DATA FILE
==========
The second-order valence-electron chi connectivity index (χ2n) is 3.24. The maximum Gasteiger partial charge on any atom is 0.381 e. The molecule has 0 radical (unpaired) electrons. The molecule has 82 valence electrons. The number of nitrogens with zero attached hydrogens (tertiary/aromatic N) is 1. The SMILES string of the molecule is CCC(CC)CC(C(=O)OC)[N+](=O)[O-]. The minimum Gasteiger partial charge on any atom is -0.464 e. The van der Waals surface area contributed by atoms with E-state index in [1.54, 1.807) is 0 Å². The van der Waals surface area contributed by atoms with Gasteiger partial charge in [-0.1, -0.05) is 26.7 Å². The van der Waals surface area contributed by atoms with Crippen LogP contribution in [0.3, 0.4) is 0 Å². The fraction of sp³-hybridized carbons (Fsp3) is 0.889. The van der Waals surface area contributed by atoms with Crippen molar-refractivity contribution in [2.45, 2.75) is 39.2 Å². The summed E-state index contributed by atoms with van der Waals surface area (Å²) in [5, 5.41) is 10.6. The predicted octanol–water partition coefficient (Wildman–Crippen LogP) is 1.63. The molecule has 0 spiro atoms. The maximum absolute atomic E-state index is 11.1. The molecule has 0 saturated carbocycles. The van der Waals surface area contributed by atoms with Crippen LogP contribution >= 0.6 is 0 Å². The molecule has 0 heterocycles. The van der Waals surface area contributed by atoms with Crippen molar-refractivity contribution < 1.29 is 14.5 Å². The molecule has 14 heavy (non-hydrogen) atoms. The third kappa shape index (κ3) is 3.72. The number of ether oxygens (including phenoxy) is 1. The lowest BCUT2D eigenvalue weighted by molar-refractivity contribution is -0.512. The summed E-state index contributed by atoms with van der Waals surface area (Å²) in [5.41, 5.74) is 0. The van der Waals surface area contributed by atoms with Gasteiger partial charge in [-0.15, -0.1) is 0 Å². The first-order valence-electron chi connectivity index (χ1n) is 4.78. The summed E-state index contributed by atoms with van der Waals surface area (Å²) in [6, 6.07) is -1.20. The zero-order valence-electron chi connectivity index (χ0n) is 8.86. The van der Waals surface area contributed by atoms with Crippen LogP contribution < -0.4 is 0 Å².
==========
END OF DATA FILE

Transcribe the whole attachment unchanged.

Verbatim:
The second-order valence-electron chi connectivity index (χ2n) is 3.24. The maximum Gasteiger partial charge on any atom is 0.381 e. The molecule has 0 radical (unpaired) electrons. The molecule has 82 valence electrons. The number of nitrogens with zero attached hydrogens (tertiary/aromatic N) is 1. The SMILES string of the molecule is CCC(CC)CC(C(=O)OC)[N+](=O)[O-]. The minimum Gasteiger partial charge on any atom is -0.464 e. The van der Waals surface area contributed by atoms with E-state index in [1.54, 1.807) is 0 Å². The van der Waals surface area contributed by atoms with Gasteiger partial charge in [-0.1, -0.05) is 26.7 Å². The van der Waals surface area contributed by atoms with Crippen LogP contribution in [0.3, 0.4) is 0 Å². The fraction of sp³-hybridized carbons (Fsp3) is 0.889. The van der Waals surface area contributed by atoms with Crippen molar-refractivity contribution in [2.45, 2.75) is 39.2 Å². The summed E-state index contributed by atoms with van der Waals surface area (Å²) in [5, 5.41) is 10.6. The predicted octanol–water partition coefficient (Wildman–Crippen LogP) is 1.63. The molecule has 0 spiro atoms. The maximum absolute atomic E-state index is 11.1. The molecule has 0 saturated carbocycles. The van der Waals surface area contributed by atoms with Crippen LogP contribution >= 0.6 is 0 Å². The molecule has 0 heterocycles. The van der Waals surface area contributed by atoms with Crippen molar-refractivity contribution < 1.29 is 14.5 Å². The molecule has 14 heavy (non-hydrogen) atoms. The third kappa shape index (κ3) is 3.72. The number of ether oxygens (including phenoxy) is 1. The lowest BCUT2D eigenvalue weighted by molar-refractivity contribution is -0.512. The summed E-state index contributed by atoms with van der Waals surface area (Å²) in [5.41, 5.74) is 0. The van der Waals surface area contributed by atoms with Gasteiger partial charge in [-0.15, -0.1) is 0 Å². The first-order valence-electron chi connectivity index (χ1n) is 4.78. The summed E-state index contributed by atoms with van der Waals surface area (Å²) in [6, 6.07) is -1.20. The zero-order valence-electron chi connectivity index (χ0n) is 8.86. The van der Waals surface area contributed by atoms with Crippen LogP contribution < -0.4 is 0 Å².